Pinus elliottii

slash pine, pitch pine, yellow slash pine


Leaf Arrangement


Leaf Type


Leaf Shape


Growth Form


Flower Color


Flower Month

January - February

Height (meters)

30.0 - 35.0

Milky Sap








Growing Season

Warm season

Leaf Retention


Wetland Class


Wetland Coefficient of Conservatism


Prairie Coefficient of Conservatism


Field Characters

May be distinguished from a distance by its candles (the cluster of needles at the end of a growing tip) which are funnel shaped while those of longleaf pine are globe shaped. Cones often appear varnished and are stalked. In general needles usually appear to be more of a yellow green when compared to Longleaf pine.

Animal Use

Seeds eaten by wild turkey, squirrels, and some songbirds.

Natural History

Slash pine is commonly planted in reforestation. It occurs on the Coastal Plain from southern South Carolina to central Florida and southeastern Louisiana. In southeastern Texas it is planted and appears to be naturalizing. The French word for pine is "Pin" and a pine forest is called "pinie`re" (Holmes 1990).


Naturally this species is relegated by fire to occupy very wet portions of pine savannas adjacent to bayhead swamps, and in various examples of bayhead swamps. Native in Louisiana only in the Florida Parishes east of Hammond. Widely planted and performs well on many sites. Readily invades natural pine grasslands when fire is not adequate for pine grassland maintenance.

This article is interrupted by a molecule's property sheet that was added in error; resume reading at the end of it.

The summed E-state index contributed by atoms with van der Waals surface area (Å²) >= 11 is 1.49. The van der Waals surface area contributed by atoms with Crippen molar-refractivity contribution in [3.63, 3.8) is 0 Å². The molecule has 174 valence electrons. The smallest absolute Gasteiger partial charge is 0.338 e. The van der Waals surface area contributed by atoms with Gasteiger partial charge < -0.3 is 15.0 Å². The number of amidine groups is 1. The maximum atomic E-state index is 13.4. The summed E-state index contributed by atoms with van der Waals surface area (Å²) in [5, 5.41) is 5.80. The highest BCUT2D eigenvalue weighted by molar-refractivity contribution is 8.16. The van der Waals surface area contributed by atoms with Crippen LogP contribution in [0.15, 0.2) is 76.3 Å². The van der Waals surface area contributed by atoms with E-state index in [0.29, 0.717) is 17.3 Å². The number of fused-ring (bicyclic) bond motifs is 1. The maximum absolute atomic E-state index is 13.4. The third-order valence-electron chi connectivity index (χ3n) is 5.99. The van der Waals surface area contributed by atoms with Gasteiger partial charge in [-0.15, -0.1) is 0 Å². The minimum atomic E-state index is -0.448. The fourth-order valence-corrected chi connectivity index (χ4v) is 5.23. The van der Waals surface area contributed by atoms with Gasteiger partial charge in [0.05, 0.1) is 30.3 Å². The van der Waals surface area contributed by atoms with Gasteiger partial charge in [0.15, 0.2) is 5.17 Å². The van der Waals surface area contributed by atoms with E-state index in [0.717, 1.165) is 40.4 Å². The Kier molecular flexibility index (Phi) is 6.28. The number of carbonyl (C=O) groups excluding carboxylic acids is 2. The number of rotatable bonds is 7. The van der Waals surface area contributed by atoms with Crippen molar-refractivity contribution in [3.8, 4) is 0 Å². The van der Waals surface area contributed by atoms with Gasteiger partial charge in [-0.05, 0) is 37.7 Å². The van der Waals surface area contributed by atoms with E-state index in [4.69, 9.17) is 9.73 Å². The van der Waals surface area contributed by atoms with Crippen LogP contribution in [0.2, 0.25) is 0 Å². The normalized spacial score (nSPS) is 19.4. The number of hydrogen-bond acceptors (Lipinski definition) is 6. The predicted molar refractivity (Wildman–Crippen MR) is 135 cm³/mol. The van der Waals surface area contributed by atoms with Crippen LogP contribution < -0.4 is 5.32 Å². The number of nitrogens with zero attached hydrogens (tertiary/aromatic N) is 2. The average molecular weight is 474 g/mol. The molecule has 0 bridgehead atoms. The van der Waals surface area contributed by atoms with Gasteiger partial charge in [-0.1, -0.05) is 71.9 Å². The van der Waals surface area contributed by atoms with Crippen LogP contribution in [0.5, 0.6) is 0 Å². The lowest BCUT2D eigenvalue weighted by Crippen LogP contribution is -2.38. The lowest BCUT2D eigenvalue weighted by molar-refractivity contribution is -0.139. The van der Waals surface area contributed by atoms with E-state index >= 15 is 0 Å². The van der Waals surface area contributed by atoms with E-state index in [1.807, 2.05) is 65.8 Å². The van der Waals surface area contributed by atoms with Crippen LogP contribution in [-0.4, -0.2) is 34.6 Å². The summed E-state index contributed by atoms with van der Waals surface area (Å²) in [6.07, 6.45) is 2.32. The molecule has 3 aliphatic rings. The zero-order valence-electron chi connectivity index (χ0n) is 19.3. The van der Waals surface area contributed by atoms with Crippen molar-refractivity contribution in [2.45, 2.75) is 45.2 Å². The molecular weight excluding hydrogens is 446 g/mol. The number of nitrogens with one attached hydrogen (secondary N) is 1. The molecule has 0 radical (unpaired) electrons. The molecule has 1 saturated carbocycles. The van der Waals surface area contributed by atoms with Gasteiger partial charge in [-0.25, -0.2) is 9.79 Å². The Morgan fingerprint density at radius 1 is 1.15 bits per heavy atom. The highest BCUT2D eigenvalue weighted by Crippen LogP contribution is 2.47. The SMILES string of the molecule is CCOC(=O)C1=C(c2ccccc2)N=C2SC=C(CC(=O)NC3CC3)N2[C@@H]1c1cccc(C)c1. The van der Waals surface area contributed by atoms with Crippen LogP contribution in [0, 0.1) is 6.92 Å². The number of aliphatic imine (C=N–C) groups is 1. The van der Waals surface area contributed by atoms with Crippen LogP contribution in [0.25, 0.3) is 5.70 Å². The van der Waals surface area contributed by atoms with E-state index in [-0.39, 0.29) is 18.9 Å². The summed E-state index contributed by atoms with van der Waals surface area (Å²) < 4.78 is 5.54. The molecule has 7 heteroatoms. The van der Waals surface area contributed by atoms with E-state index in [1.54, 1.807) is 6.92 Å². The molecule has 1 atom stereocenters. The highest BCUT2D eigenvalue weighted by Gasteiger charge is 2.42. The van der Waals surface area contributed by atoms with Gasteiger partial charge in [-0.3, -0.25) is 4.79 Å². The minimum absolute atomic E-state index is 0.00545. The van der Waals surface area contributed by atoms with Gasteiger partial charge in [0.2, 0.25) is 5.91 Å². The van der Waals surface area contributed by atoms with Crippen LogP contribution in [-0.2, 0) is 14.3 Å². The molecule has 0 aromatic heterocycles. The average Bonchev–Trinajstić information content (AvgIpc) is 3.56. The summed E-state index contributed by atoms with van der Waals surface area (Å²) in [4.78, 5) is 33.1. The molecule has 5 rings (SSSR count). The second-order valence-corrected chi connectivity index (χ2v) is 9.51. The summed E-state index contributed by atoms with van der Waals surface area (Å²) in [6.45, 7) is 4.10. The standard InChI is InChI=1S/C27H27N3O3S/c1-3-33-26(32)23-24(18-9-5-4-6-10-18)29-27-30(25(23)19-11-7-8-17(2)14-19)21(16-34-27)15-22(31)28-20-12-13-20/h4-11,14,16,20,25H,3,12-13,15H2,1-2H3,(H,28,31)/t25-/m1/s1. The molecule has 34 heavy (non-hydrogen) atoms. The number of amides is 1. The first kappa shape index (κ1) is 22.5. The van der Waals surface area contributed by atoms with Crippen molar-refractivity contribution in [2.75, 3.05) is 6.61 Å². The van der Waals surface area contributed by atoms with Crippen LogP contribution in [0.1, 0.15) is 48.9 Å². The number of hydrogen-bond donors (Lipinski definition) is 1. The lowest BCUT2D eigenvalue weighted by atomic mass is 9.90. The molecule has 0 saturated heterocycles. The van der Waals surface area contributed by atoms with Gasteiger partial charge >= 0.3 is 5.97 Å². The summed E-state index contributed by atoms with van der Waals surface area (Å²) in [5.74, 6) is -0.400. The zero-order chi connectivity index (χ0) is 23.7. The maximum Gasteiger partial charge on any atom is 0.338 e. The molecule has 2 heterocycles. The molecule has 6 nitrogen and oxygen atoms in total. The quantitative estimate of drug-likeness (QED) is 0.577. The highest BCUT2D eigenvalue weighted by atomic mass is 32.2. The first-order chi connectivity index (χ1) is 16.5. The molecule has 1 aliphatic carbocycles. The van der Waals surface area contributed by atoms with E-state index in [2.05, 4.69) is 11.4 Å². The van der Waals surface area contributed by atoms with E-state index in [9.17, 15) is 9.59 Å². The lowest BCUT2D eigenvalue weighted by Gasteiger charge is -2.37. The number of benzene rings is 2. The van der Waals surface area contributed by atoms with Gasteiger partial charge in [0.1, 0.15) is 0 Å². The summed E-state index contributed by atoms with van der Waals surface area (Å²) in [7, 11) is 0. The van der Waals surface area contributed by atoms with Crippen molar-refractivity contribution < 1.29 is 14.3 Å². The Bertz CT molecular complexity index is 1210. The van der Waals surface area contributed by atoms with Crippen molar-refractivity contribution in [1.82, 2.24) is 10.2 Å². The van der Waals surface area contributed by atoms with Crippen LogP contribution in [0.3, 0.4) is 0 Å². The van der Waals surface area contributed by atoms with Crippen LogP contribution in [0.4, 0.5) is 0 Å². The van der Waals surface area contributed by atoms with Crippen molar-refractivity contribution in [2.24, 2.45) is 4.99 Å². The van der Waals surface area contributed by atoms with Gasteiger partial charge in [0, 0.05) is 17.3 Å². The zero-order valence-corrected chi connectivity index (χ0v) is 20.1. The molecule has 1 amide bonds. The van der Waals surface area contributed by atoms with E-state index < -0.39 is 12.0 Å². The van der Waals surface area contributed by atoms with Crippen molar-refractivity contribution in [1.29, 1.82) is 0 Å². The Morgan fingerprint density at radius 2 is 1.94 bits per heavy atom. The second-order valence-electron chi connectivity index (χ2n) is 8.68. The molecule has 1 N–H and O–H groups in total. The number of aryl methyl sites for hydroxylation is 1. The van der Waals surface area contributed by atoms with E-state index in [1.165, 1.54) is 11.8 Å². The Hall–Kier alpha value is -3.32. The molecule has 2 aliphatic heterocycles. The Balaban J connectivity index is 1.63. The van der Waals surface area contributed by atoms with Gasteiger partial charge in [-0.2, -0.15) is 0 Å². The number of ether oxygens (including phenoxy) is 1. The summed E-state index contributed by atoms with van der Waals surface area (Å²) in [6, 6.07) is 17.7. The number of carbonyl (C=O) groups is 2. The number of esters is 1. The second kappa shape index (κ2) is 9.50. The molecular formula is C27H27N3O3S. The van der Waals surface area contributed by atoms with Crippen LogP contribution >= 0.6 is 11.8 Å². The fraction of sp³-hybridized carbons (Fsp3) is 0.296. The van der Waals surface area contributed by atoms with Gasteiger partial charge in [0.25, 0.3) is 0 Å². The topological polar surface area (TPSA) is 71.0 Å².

Plant Uses

The woods of southern pines share many common properties. They are classed as moderately heavy, moderately hard, moderately strong, stiff, and moderately shock resistant. Heartwood is moderately resistant to decay. All southern pines have moderately large shrinkage when drying but stay in place well after they are seasoned. In nail-withdrawal resistance, they rank above hemlock, spruce, and Douglas-fir. Used mainly for building materials such as framing, sash, sheathing, subflooring, joists, and interior finish. As a result of techniques developed in recent years, much southern pine is cut into veneers for use in construction plywood. It is also used for boxes, crates, caskets, interior parts of furniture, woodenware, and novelties. Considerable amounts go into poles, pilings, cross ties, and mine timbers. Much southern pine is cut for pulpwood. Southern pines are used for obtaining wood turpentine, tar, and tar oils through the distillation process.